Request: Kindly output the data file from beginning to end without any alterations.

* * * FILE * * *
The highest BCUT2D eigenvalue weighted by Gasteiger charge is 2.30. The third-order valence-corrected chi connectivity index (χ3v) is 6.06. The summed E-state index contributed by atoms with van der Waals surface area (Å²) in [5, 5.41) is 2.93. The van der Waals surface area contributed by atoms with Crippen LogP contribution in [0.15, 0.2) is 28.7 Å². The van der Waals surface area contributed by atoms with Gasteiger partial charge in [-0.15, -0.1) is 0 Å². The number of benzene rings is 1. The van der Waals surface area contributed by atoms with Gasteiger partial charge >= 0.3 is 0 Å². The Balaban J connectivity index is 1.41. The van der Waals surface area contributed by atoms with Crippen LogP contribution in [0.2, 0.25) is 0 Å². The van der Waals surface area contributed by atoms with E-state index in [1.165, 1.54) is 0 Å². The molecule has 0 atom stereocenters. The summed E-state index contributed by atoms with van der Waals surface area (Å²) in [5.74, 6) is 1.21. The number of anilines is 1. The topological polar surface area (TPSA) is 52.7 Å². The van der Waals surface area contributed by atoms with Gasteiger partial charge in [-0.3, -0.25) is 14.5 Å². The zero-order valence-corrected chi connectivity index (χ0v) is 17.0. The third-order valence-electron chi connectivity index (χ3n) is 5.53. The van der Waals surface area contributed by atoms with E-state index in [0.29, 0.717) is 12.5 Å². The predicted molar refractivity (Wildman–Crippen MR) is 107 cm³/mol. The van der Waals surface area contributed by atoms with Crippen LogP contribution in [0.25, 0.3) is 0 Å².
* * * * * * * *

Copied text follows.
The highest BCUT2D eigenvalue weighted by Gasteiger charge is 2.30. The third-order valence-corrected chi connectivity index (χ3v) is 6.06. The summed E-state index contributed by atoms with van der Waals surface area (Å²) in [5, 5.41) is 2.93. The van der Waals surface area contributed by atoms with Crippen LogP contribution in [0.15, 0.2) is 28.7 Å². The van der Waals surface area contributed by atoms with Gasteiger partial charge in [-0.15, -0.1) is 0 Å². The number of benzene rings is 1. The van der Waals surface area contributed by atoms with Gasteiger partial charge >= 0.3 is 0 Å². The Balaban J connectivity index is 1.41. The van der Waals surface area contributed by atoms with Crippen LogP contribution in [0.2, 0.25) is 0 Å². The van der Waals surface area contributed by atoms with E-state index in [1.165, 1.54) is 0 Å². The molecule has 0 atom stereocenters. The summed E-state index contributed by atoms with van der Waals surface area (Å²) in [5.74, 6) is 1.21. The number of anilines is 1. The topological polar surface area (TPSA) is 52.7 Å². The van der Waals surface area contributed by atoms with Gasteiger partial charge in [-0.3, -0.25) is 14.5 Å². The zero-order valence-corrected chi connectivity index (χ0v) is 17.0. The third-order valence-electron chi connectivity index (χ3n) is 5.53. The van der Waals surface area contributed by atoms with E-state index in [0.29, 0.717) is 12.5 Å². The predicted molar refractivity (Wildman–Crippen MR) is 107 cm³/mol. The van der Waals surface area contributed by atoms with Crippen LogP contribution in [0.25, 0.3) is 0 Å².